The following paragraph is written by us but is representative of what we are getting from clients:
The last week in January, he would walk the snow-covered streets, thinking of his wife who was ill at home. Her cough told him that these would be her last days. During his solitary walk, he would feel the dryness of the cold air in his lungs as if he were breathing death itself. He would avoid going home as long as possible, and when he did, he would pause on the doorstep to steel himself before going in.
So, other than being depressing (Sorry about that, it’s what came out, complete fiction.), what is wrong with this paragraph? The answer is that pesky word “would.” It is not only grammatically incorrect, but gets in the way of the prose.
Dictionary.com gives five definitions for “would.” Most are clearly not applicable and one comes closest to what we think is being attempted here:
4. (used to express repeated or habitual action in the past): We would visit Grandma every morning up at the farm.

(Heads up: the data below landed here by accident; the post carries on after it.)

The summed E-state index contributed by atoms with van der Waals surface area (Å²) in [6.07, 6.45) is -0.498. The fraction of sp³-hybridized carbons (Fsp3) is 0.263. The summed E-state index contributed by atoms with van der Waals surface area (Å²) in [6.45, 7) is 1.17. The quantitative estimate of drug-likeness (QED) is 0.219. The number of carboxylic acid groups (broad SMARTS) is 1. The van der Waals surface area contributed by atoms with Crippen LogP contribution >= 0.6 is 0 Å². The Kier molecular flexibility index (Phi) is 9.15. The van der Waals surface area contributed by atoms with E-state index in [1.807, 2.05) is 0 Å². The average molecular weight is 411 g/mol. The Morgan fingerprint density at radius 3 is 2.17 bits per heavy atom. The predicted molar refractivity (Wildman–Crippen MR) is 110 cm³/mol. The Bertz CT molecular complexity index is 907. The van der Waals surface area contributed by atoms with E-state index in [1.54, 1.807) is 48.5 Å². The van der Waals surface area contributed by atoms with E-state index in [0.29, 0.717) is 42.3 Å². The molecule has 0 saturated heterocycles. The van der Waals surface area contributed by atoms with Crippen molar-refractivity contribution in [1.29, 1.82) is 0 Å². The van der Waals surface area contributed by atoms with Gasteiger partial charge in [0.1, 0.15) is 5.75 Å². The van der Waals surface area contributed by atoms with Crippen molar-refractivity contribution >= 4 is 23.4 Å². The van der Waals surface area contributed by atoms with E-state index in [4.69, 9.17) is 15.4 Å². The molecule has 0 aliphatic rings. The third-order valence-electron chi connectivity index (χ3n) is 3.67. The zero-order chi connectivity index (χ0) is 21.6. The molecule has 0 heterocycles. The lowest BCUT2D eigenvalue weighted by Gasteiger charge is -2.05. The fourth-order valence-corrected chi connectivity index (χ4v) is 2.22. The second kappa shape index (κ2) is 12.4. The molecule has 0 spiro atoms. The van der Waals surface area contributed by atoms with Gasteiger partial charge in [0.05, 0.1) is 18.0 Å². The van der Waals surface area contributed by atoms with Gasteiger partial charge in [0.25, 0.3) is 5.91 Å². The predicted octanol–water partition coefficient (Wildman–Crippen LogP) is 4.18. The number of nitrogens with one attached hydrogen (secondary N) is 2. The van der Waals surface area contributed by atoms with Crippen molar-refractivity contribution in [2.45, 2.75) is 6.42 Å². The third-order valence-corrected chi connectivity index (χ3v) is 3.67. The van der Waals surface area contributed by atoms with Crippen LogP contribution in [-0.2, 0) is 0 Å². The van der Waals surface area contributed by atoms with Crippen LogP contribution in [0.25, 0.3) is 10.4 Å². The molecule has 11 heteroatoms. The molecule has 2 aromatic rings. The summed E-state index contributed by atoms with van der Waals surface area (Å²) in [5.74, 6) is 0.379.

Yes, but the action in the above paragraph seems to take place during a specific week. It is not repeated or habitual and we assume this because the wife, who is on the verge of expiration, can logically only be there once and not in the last week of January, year after year after year, while her husband walks the same snow-covered street . Or maybe she is dragging on over multiple year in repeated and habitual death throes. The paragraph is at best ambiguous.
So what is this hypothetical writer and so many of our clients trying to do by employing “would” at every perceived opportunity. Good question. We suspect that people simply associate it with the past tense – or perhaps with a poetic sense of the past tense.
What it does is create a barrier between the reader and the story, a piece of "would," that has to be gotten over to get to the action. See how much clearer and simpler the paragraph is when we chuck “would.”
The last week in January, he walked the snow-covered streets, thinking of his wife who was ill at home. Her cough told him that these were her last days. During his solitary walk, he felt the dryness of the cold air in his lungs as if he were breathing death itself. He avoided going home as long as possible, and when he did, he paused on the doorstep to steel himself before going in.